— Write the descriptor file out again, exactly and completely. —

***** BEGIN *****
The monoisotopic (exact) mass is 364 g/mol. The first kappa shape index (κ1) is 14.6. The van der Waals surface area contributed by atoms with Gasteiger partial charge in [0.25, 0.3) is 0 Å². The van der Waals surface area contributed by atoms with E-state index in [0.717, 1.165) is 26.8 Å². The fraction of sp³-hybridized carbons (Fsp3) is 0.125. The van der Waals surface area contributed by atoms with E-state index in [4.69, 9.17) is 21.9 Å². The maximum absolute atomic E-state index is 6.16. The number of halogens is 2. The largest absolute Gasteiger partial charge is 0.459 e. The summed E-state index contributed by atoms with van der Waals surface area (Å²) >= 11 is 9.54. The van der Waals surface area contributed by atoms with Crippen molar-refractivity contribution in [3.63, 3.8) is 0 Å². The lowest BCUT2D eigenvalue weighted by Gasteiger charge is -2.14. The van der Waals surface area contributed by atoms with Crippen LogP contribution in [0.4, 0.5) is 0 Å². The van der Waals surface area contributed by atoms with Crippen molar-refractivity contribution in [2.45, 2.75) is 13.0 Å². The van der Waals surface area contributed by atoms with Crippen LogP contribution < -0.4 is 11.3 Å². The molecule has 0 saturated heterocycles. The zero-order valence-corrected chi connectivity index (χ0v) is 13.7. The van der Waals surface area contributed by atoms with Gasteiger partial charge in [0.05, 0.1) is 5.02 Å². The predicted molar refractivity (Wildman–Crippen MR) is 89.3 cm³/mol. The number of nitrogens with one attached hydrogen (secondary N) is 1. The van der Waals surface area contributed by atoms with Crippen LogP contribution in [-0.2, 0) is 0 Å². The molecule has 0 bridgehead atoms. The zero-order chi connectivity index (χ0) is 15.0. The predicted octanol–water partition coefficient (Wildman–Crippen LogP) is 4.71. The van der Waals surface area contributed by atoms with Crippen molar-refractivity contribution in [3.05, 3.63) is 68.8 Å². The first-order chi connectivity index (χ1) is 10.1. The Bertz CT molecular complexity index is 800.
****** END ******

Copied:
The monoisotopic (exact) mass is 364 g/mol. The first kappa shape index (κ1) is 14.6. The van der Waals surface area contributed by atoms with Gasteiger partial charge in [0.25, 0.3) is 0 Å². The van der Waals surface area contributed by atoms with E-state index in [0.717, 1.165) is 26.8 Å². The fraction of sp³-hybridized carbons (Fsp3) is 0.125. The van der Waals surface area contributed by atoms with E-state index in [4.69, 9.17) is 21.9 Å². The maximum absolute atomic E-state index is 6.16. The number of halogens is 2. The largest absolute Gasteiger partial charge is 0.459 e. The summed E-state index contributed by atoms with van der Waals surface area (Å²) >= 11 is 9.54. The van der Waals surface area contributed by atoms with Crippen molar-refractivity contribution in [3.63, 3.8) is 0 Å². The lowest BCUT2D eigenvalue weighted by Gasteiger charge is -2.14. The van der Waals surface area contributed by atoms with Crippen LogP contribution in [0.4, 0.5) is 0 Å². The van der Waals surface area contributed by atoms with Crippen molar-refractivity contribution in [2.45, 2.75) is 13.0 Å². The van der Waals surface area contributed by atoms with Crippen LogP contribution < -0.4 is 11.3 Å². The molecule has 0 saturated heterocycles. The zero-order valence-corrected chi connectivity index (χ0v) is 13.7. The van der Waals surface area contributed by atoms with Gasteiger partial charge in [0.05, 0.1) is 5.02 Å². The predicted molar refractivity (Wildman–Crippen MR) is 89.3 cm³/mol. The number of nitrogens with one attached hydrogen (secondary N) is 1. The van der Waals surface area contributed by atoms with Crippen LogP contribution in [-0.2, 0) is 0 Å². The molecule has 0 bridgehead atoms. The zero-order chi connectivity index (χ0) is 15.0. The predicted octanol–water partition coefficient (Wildman–Crippen LogP) is 4.71. The van der Waals surface area contributed by atoms with Crippen molar-refractivity contribution in [3.05, 3.63) is 68.8 Å². The first-order chi connectivity index (χ1) is 10.1. The Bertz CT molecular complexity index is 800.